By Danny Crownover
It was reported in 1883 that a large colony of gypsies was encamped near Gadsden. The camp had the usual herd of trading horses, or swapping stock, and many gaily colored wagons. During these times, bands of gypsies came around and often left a trail of thievery, robbery and weird horse trades.
In the 1890s, there was one trade between a gypsy and a 21-year-old farm boy. They rode out to Chestnut and Walnut streets and on their return, decided to swap even in front of what later became the Gadsden Hotel.
The gypsy took the saddle off his horse and began to pull off blankets and pads by the dozen, finally revealing that his plug was about the worst swaybacked creature ever seen in these parts.
When he saw what he had done, the farm boy began to cry. After some begging on the boy’s part, he was permitted to take his horse back and pay the gypsy $5. The gypsy confessed that it was the most valuable swapping horse he ever owned. He always got it back with some cash to spare.
In 1894, a band of gypsies appeared with a fine bay Kentucky trotter that attracted much attention, so much so that W.W. Ross, a local horseman, challenged the gypsy a race with his thoroughbred mare. The gypsy horse won, and Ross traded for it. He had seen the animal sell in Lexington to a Huntsville man for $900 and knew what he was doing.
One of the funniest horse trades was made by Gadsden’s own Dr. Walter R. Gunn, a traveling dentist who made many horse swaps, mostly for the fun of it. One morning in the mid-1890s, Dr. Gunn was driving to town with one sorry looking plug of a horse hitched to the buggy and another plug tied to the back of the buggy. He drove to the trading grounds with the intention of swapping those two horses for a good one. He thought he was a competent judge of horses, since he had owned many.
As he stopped, Dr. Gunn spied a beautiful bay with flaxen mane and tall hitched to a post. Without further ado, he looked up the owner, who happened to be a gypsy. They talked a few minutes, the gypsy being willing to trade “as is” without any guarantees or assurances on either side.
The upshot of it was that Dr. Gunn gave his two plugs and $5 in cash for the beautiful animal that stood hitched some distance away from the swapping stock of other owners. The bay with the long flaxen mane and tail was hitched to the doctor’s buggy. After driving around a few blocks, it appeared that the horse was well broke to harness, so it was decided to parade him through Broad Street from Sixth Street to the bluff of the Coosa River.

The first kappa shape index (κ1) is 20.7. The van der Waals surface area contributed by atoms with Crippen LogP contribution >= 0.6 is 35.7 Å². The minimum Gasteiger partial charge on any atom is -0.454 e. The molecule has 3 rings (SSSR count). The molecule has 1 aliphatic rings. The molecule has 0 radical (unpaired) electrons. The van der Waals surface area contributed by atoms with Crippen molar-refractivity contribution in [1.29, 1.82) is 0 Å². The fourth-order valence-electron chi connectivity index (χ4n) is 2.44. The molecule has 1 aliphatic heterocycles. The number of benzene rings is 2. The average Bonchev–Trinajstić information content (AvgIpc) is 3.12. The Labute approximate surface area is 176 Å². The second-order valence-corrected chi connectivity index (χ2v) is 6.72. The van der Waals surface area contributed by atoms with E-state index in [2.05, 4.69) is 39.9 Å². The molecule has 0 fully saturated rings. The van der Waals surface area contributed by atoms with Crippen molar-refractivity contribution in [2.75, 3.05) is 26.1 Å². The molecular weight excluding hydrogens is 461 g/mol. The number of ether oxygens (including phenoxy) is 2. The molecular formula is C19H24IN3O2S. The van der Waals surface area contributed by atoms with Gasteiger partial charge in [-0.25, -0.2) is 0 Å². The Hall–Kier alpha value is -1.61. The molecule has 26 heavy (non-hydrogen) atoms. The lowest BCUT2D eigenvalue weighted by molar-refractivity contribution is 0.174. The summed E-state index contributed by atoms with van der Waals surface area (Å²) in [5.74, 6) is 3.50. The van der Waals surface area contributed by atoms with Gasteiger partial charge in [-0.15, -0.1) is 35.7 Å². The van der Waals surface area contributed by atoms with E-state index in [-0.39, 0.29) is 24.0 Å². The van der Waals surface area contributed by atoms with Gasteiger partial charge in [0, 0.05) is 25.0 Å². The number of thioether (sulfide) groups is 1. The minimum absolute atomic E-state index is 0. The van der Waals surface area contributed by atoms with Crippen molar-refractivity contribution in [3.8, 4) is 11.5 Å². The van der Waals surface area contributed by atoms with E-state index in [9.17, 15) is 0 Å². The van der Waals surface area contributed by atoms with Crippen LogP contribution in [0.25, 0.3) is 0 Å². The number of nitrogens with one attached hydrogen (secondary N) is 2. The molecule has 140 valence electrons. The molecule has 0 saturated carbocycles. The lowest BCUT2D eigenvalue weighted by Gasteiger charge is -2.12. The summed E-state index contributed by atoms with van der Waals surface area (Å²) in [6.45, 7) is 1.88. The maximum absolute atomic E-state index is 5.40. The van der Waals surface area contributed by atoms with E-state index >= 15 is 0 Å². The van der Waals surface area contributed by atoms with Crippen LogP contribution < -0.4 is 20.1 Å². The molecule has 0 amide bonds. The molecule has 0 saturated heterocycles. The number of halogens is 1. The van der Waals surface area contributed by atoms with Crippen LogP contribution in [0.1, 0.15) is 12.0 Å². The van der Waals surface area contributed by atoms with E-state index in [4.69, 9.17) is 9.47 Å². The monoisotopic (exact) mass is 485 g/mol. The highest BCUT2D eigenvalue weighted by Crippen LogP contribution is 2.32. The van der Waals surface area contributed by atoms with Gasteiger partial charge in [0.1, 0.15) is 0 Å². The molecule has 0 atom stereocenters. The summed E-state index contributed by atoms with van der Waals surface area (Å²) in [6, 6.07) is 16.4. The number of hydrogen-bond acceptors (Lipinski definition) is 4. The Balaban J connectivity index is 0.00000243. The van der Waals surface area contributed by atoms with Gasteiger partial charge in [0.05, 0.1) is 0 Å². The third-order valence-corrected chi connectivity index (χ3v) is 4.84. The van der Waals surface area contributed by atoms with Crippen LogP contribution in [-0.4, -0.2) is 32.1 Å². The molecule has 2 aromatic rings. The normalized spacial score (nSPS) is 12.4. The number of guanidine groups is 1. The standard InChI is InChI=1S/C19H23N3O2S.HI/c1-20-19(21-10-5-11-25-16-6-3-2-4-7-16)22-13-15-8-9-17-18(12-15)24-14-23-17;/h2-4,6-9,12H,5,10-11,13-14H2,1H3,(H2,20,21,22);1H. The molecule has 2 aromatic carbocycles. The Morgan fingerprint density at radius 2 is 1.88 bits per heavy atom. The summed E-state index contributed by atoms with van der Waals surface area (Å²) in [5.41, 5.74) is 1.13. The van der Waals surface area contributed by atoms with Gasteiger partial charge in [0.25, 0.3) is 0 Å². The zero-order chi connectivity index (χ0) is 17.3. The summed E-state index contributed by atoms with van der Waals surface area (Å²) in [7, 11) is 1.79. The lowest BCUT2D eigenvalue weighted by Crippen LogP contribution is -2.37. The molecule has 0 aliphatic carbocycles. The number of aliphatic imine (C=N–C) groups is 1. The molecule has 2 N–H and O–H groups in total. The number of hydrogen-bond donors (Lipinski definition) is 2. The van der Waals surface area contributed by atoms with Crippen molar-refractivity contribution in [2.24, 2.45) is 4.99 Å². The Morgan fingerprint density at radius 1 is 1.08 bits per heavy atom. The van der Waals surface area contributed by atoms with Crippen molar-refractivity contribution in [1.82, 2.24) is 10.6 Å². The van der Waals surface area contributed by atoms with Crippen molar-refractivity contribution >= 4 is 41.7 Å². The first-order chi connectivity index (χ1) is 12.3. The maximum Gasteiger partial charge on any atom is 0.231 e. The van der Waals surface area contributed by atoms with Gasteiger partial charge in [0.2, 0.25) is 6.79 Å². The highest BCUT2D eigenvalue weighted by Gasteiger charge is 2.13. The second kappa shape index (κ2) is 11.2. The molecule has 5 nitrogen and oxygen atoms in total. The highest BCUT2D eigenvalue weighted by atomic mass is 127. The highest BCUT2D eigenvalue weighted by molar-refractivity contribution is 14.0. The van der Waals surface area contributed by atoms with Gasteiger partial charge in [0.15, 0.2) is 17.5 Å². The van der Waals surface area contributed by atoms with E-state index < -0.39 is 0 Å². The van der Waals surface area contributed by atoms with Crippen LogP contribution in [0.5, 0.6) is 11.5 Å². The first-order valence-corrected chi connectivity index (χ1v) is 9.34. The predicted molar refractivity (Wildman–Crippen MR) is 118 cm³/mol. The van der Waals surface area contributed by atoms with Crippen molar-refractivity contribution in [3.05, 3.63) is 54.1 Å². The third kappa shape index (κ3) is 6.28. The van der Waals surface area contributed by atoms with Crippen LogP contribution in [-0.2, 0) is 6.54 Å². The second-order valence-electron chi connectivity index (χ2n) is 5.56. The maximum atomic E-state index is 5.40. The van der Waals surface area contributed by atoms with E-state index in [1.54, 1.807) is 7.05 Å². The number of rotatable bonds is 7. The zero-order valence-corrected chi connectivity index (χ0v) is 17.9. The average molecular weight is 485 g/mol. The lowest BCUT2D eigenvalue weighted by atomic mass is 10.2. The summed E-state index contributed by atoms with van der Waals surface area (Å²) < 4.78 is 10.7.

The bay stepped lively and in great style, attracting much attention. Arriving at the river bluff, the good doctor saw the smokestacks of two steamboats at the wharf. He decided to go down the steep Broad Street hill and watch the boats load and unload.
The bay horse continued to behave perfectly, but when the doctor turned around and started back to town, the handsome and well-groomed animal simply refused to pull up the hill. All of the known tricks to start a balking horse were tried, but to no avail.
Finally, Dr. Gunn’s brother Allday, a widely known Methodist circuit rider of the North Alabama Conference, had a horse that would not pull up any hill. The prea-cher solved the problem by bracing his feet against the dashboard of his buggy, gra-bbing hold of the horse’s tail and shouting. “Get up!”
The horse moved quickly up the hill, but with slack traces. Dr. Gunn pulled the vehicle entirely by his tail. Dr. Gunn tried the tail business, but it did not work. Finally, in complete disgust and very much chagrinned, the doctor unhitched the bay and led it back to the trading grounds.
The gypsy saw him and smiled. After a bit of rough talk, the gypsy reminded the doctor that the trade was made without any guarantees on either side.
After much more talk it was finally agreed that the gypsy would trade one of the doctor’s plugs back for the hay, provided the doctor bought the drinks. The long and short of it was that Dr. Gunn had given the gypsy a horse and $5 to gain a little experience.
When it was all over, the gypsy said, “I would not take $500 for that bay. I have traded him 42 times, and every time he was brought back. He is the best money maker my band ever owned.”
There were many gypsy camps to be found around Gadsden in the 1880s and 90s, and parents frightened children into good behavior by telling them that the gypsies would steal them and carry them away. The parents backed up their scare stories by occasional news items from other towns and states about the gypsies carrying off children.
In February of 1899, Harry Winters, a 12-year-old son of a local carpenter, disappeared. It was rumored that he had been kidnapped by a band of gypsies that had camped between Gadsden and Attalla. The boy’s family was sure that was what had happened but had no money to trace him, and the authorities believed that he had gone off on his own accord.
Early in August of that same year, the sheriff of Casey County, Kentucky, wired the Etowah County Sheriff that Harry had escaped from the band and was being cared for by a family. He added that the boy would be given transportation back to Gadsden. Young Harry reached home on Sunday, August 13. For weeks, he kept busy talking about his experience, all of it rough and unpleasant. Harry said that he was simply picked up when the gypsies were breaking camp and hauled off. He said that he was made to do all manner of work and suffered much from the lack of food and proper clothing.
The gypsies, Harry declared, made him hunt up wood for the camp, make fires, carry water, attend to the stock and the like. Harry said that was kept tied up at night. When the band reached Casey County, he managed to escape and appealed to the authorities for protection, which was given him.
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